This is post #3 in my “Debunking Myths about Positive Parenting” series. In post one, I debunked the myth that positive parents just want to be friends, and in post two, I set the record straight on the false assumption that we do not discipline our children. Because Positive Parenting is centered around connection, I often advocate for practices such as time-in rather than time-out when misbehavior arises and being emotionally supportive through tantrums as opposed to ignoring them.
These ideas often draw the reaction of “but isn’t that rewarding tantrums and misbehavior?!” The short answer is “no.”
The long answer is “the whole foundation of positive parenting is not based upon rewarding or punishing behavior but rather upon understanding what is driving a child’s behavior and giving the child the knowledge and skills needed to not only govern his own behavior but to grow into his own full potential as an emotionally healthy and secure adult.”
I usually give the short answer. You can see why.
However, the long answer is much more accurate, and I’d like to try to explain further so as to debunk this myth for good.
When we look at behavior in terms of something we need to reward (with the intention of getting the child to perform well again) or punish (intending to deter the behavior), then we are essentially trying to control the child. This may seem to work for a while when children are young, but control over another person is just an illusion. You can’t really control how they will act when you’re not around, and that is one of the reasons why I’ve decided to drop the act and instead teach my children how and why to control themselves. After all, that’s the end game of discipline, isn’t it? Self-discipline?
If they’re going to really absorb my words and heed my advice on how to govern themselves, then they need to be in a healthy, connected, secure relationship with me. That’s why I chose time-in over time-out, because I needed to first connect with my hurting child before I could show him a better way. I use the past tense here because my children are now too old for time-in and we’ve moved on to problem-solving. However, what I came to understand some years ago was that my connection to my children was not a reward but a lifeline. It wasn’t something I could dangle like a carrot in front of their noses, offering a sense of security, trust, and unwavering love only when they behaved well and yanking it away when their behavior was off-track. I discovered that their connection to me was, at least in part, what inspired them to do better.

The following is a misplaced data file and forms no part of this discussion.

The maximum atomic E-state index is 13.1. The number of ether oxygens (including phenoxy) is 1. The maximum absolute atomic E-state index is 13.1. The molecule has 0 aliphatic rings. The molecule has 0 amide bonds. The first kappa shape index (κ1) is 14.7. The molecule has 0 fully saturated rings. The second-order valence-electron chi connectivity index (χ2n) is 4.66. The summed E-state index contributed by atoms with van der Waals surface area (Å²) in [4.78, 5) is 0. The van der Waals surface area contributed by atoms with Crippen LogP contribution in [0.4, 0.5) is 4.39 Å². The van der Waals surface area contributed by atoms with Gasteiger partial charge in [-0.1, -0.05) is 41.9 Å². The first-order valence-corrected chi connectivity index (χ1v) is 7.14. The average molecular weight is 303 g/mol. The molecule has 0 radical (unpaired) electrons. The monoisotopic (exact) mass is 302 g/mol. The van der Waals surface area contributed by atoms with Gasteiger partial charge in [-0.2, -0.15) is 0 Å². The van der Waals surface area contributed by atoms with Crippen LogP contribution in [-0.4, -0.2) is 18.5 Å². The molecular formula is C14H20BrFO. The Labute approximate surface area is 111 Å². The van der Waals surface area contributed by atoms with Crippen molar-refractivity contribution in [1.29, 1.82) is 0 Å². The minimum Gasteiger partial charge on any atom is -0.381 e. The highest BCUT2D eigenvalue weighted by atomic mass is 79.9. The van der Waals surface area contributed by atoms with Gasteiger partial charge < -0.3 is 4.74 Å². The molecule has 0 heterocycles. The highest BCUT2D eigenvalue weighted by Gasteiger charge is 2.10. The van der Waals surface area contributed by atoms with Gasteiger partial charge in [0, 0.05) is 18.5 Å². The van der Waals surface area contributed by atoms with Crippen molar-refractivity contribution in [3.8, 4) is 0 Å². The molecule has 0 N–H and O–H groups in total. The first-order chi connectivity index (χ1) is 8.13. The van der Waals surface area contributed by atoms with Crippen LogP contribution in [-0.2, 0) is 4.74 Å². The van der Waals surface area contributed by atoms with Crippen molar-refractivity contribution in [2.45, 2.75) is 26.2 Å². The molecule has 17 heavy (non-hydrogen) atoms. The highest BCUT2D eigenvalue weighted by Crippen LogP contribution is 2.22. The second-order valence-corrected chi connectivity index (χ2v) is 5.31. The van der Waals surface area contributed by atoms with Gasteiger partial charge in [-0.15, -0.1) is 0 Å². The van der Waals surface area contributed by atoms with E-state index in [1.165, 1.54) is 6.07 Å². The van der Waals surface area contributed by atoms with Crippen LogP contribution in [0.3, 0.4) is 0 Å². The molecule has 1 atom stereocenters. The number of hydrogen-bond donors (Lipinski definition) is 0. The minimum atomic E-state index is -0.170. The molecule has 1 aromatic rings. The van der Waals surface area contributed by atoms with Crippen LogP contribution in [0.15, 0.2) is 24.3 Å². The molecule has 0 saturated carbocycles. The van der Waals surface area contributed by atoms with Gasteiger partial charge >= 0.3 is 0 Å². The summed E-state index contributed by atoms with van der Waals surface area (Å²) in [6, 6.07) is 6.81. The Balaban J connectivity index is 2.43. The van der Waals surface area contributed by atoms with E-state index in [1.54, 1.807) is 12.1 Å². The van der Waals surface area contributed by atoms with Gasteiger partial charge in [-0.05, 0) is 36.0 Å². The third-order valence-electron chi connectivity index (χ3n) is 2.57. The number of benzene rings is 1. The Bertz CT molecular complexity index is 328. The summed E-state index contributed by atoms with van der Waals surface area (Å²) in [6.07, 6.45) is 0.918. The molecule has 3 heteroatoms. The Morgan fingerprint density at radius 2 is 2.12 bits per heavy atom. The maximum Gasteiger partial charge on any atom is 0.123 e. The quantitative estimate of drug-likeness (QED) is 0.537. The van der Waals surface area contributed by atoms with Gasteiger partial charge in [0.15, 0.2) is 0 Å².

Why be concerned with what is driving the child’s behavior? Does it really matter? Isn’t the goal just to make them stop the misbehavior? When we only look at behavior, we stop seeing the child and only look with an intent to judge whether we need to reward or punish. When we look behind the behavior, we see that little struggling human, our little human, who needs our help with something. Suddenly we can see that a tantrum isn’t a ploy to drive us insane but a signal that our little one is utterly emotionally overwhelmed or that hitting her friend wasn’t a calculated assault but a momentary loss of control due to an underdeveloped prefrontal cortex (which helps us stop and think before we act and houses empathy) and a really overdue nap. Then we can treat the person, not the symptom. We can see we need to teach coping skills which will serve her much better than 3 minutes in a corner. By looking beyond rewards and punishments, we can focus our attention on teaching whatever our little human needs to know in order to do better. Oh so far from permissiveness, this takes presence, time, effort, and attention.
Additionally, when we look at the reason behind the behavior, we seek to understand this small person. We all need to feel seen, heard, and understood. Not only does this boost his self-esteem, helping him to feel worthy and loved, but research shows that feeling understood actually increases physical and social well-being.
Because I mentioned in my long answer the goal of growing an emotionally healthy, secure adult, I want to briefly list the traits of healthy families that promote good emotional health. To read about this more in depth, read the article here.
- Free expression of thoughts and feelings. Positive parents accept feelings and limit actions.
- Equality and fairness.
- Healthy communication.
- Healthy boundaries.
Article originally posted at on CreativeChild.com
For more of my Positive Parenting articles featured in Creative Child Magazine, click here.